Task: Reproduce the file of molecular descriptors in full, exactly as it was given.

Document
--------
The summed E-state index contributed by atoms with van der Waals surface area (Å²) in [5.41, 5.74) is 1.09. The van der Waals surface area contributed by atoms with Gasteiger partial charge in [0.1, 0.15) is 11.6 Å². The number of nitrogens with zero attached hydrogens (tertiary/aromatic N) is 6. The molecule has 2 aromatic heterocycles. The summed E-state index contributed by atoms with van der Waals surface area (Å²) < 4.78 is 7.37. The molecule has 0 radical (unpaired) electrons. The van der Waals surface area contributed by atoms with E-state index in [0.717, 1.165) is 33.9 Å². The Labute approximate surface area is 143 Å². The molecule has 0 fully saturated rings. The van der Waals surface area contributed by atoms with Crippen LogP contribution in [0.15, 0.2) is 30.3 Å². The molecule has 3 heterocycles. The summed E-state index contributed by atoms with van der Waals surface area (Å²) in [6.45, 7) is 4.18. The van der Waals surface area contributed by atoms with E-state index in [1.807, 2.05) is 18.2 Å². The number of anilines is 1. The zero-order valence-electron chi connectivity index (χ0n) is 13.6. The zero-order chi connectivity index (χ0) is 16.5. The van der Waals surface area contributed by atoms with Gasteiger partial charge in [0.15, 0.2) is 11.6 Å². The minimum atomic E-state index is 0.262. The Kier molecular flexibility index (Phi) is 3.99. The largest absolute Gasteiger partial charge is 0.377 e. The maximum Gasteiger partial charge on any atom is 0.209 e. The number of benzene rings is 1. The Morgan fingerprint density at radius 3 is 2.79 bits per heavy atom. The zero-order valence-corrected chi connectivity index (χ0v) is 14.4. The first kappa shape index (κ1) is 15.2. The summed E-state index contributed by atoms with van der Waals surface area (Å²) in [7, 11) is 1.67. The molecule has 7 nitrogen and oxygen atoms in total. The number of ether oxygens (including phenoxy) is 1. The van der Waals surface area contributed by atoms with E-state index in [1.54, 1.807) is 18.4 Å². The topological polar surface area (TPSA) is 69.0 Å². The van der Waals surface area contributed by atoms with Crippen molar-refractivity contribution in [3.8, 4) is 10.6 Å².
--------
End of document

The summed E-state index contributed by atoms with van der Waals surface area (Å²) in [5.41, 5.74) is 1.09. The van der Waals surface area contributed by atoms with Gasteiger partial charge in [0.1, 0.15) is 11.6 Å². The number of nitrogens with zero attached hydrogens (tertiary/aromatic N) is 6. The molecule has 2 aromatic heterocycles. The summed E-state index contributed by atoms with van der Waals surface area (Å²) < 4.78 is 7.37. The molecule has 0 radical (unpaired) electrons. The van der Waals surface area contributed by atoms with E-state index in [0.717, 1.165) is 33.9 Å². The Labute approximate surface area is 143 Å². The molecule has 0 fully saturated rings. The van der Waals surface area contributed by atoms with Crippen LogP contribution in [0.15, 0.2) is 30.3 Å². The molecule has 3 heterocycles. The summed E-state index contributed by atoms with van der Waals surface area (Å²) in [6.45, 7) is 4.18. The van der Waals surface area contributed by atoms with E-state index in [1.807, 2.05) is 18.2 Å². The number of anilines is 1. The zero-order valence-electron chi connectivity index (χ0n) is 13.6. The zero-order chi connectivity index (χ0) is 16.5. The van der Waals surface area contributed by atoms with Gasteiger partial charge in [0.15, 0.2) is 11.6 Å². The minimum atomic E-state index is 0.262. The Kier molecular flexibility index (Phi) is 3.99. The largest absolute Gasteiger partial charge is 0.377 e. The maximum Gasteiger partial charge on any atom is 0.209 e. The number of benzene rings is 1. The Morgan fingerprint density at radius 3 is 2.79 bits per heavy atom. The zero-order valence-corrected chi connectivity index (χ0v) is 14.4. The first kappa shape index (κ1) is 15.2. The summed E-state index contributed by atoms with van der Waals surface area (Å²) in [7, 11) is 1.67. The molecule has 7 nitrogen and oxygen atoms in total. The number of ether oxygens (including phenoxy) is 1. The van der Waals surface area contributed by atoms with E-state index in [1.54, 1.807) is 18.4 Å². The topological polar surface area (TPSA) is 69.0 Å². The van der Waals surface area contributed by atoms with Crippen molar-refractivity contribution in [3.8, 4) is 10.6 Å².